Bernard Berenson. Italian Pictures of the Renaissance: Florentine School. London, 1963, vol. 1, pp. 113–14, as the companion to the Turin panels.
Bernard Berenson. Homeless Paintings of the Renaissance. Ed. Hanna Kiel. Bloomington, 1970, pp. 215–16, 227, 229, 253, pl. 386 [similar text as Ref. Berenson (Bollettino d'arte) 1932].
Federico Zeri with the assistance of Elizabeth E. Gardner. Italian Paintings: A Catalogue of the Collection of The Metropolitan Museum of Art, Florentine School. New York, 1971, pp. 83–85, ill., date it shortly after Lippi's stay in Padua, between the Tarquinia Madonna and the Santo Spirito altarpiece; note that the rose held by the Madonna may be an allusion to a verse from the Song of Solomon (2:1).
Burton B. Fredericksen and Federico Zeri. Census of Pre-Nineteenth-Century Italian Paintings in North American Public Collections. Cambridge, Mass., 1972, pp. 107, 327, 608.
Giuseppe Marchini. Filippo Lippi. Milan, 1975, pp. 26, 95, 97, 164, 200, 205, no. 10, fig. 15, identifies it as the center of a triptych but rejects the connection with the Turin panels; dates it between the Tarquinia Madonna and the Barbadori altarpiece, a Madonna and Child with saints and angels in the Musée du Louvre, Paris.
Edward Fowles. Memories of Duveen Brothers. London, 1976, p. 145, states that Duveen acquired it from Adolf Schaeffer's collection in 1921.
Mirella Levi d'Ancona. The Garden of the Renaissance: Botanical Symbolism in Italian Painting. Florence, 1977, p. 541, fig. 134, discusses the symbolism of the rose.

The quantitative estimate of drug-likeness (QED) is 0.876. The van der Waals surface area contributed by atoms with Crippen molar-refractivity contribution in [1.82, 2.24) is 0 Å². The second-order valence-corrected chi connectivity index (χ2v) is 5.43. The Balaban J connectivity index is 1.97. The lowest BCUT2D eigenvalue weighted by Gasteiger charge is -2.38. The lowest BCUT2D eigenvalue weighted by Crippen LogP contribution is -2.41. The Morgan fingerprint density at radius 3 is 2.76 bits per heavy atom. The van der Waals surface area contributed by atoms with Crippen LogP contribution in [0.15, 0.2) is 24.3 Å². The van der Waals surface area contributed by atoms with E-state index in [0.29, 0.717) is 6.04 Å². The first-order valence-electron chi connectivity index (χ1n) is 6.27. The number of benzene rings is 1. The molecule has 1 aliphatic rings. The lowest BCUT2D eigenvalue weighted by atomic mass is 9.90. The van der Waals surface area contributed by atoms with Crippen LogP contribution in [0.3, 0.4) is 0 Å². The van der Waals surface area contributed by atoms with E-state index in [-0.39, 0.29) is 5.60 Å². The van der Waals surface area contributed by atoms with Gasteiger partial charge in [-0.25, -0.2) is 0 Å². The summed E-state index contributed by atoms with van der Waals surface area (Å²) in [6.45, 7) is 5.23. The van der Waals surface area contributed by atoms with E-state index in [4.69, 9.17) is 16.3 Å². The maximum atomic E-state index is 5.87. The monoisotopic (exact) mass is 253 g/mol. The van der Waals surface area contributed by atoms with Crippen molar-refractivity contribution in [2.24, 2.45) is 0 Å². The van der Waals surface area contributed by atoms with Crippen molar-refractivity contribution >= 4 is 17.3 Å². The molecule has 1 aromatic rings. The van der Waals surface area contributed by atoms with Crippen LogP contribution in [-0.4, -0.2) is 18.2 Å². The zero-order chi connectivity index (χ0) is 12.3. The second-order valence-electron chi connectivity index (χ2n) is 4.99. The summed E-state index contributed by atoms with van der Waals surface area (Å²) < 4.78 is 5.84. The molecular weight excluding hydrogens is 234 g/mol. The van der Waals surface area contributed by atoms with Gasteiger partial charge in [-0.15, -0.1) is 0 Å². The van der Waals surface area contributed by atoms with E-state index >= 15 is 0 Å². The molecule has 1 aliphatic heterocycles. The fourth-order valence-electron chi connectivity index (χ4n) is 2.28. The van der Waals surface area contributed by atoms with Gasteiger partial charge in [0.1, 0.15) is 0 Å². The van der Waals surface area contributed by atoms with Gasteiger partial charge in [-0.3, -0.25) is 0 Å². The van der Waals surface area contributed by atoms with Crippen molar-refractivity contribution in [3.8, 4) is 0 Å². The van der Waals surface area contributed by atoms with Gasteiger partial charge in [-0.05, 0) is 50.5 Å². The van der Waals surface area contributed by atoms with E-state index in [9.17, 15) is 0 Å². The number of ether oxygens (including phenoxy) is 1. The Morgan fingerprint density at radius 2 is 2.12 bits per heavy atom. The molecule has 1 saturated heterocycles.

Francis Ames-Lewis. "Fra Filippo Lippi and Flanders." Zeitschrift für Kunstgeschichte 42 (1979), p. 269, dates it to the late 1430s and notes a relation to Flemish painting, suggesting that Lippi could have had "direct contact with the workshops of Tournai".
Howard Hibbard. The Metropolitan Museum of Art. New York, 1980, pp. 226, 232, fig. 402 (color).
Jeffrey Ruda. Filippo Lippi Studies: Naturalism, Style and Iconography in Early Renaissance Art. PhD diss., Harvard University. New York, 1982, p. 70 n. 22, p. 129 n. 21, p. 155, mentions it with other works by Lippi that date to the late 1430s, including the Tarquinia Madonna and the Barbadori altarpiece.
Laurie Fusco. "An Unpublished 'Madonna and Child' by Fra Filippo Lippi." J. Paul Getty Museum Journal 10 (1982), pp. 1–9, fig. 3, dates it about 1437–38 and compares it to a Madonna and Child by Lippi in the Utah Museum of Fine Arts, Salt Lake City.
Pierluigi Gaglia in L'Accademia Albertina di Torino. Turin, 1982, pp. 138–39, dates the triptych to the end of the 1430s.
Eliot Wooldridge Rowlands. "Filippo Lippi's Stay in Padua and its Impact on his Art." PhD diss., Rutgers University, New Brunswick, N.J., 1983, pp. ix, 16–17, 38–42, 55, 90, 96–98, 114, 132, 158 n. 137, p. 159 n. 146, pp. 193–94 n. 353, fig. 5, dates it 1442–45, suggesting Lippi received the commission during his stay in Padua and completed it years later in Florence; discusses the influence of Flemish painting and states that the Christ Child derives from a prototype by Robert Campin; attributes the attendant angels to assistants.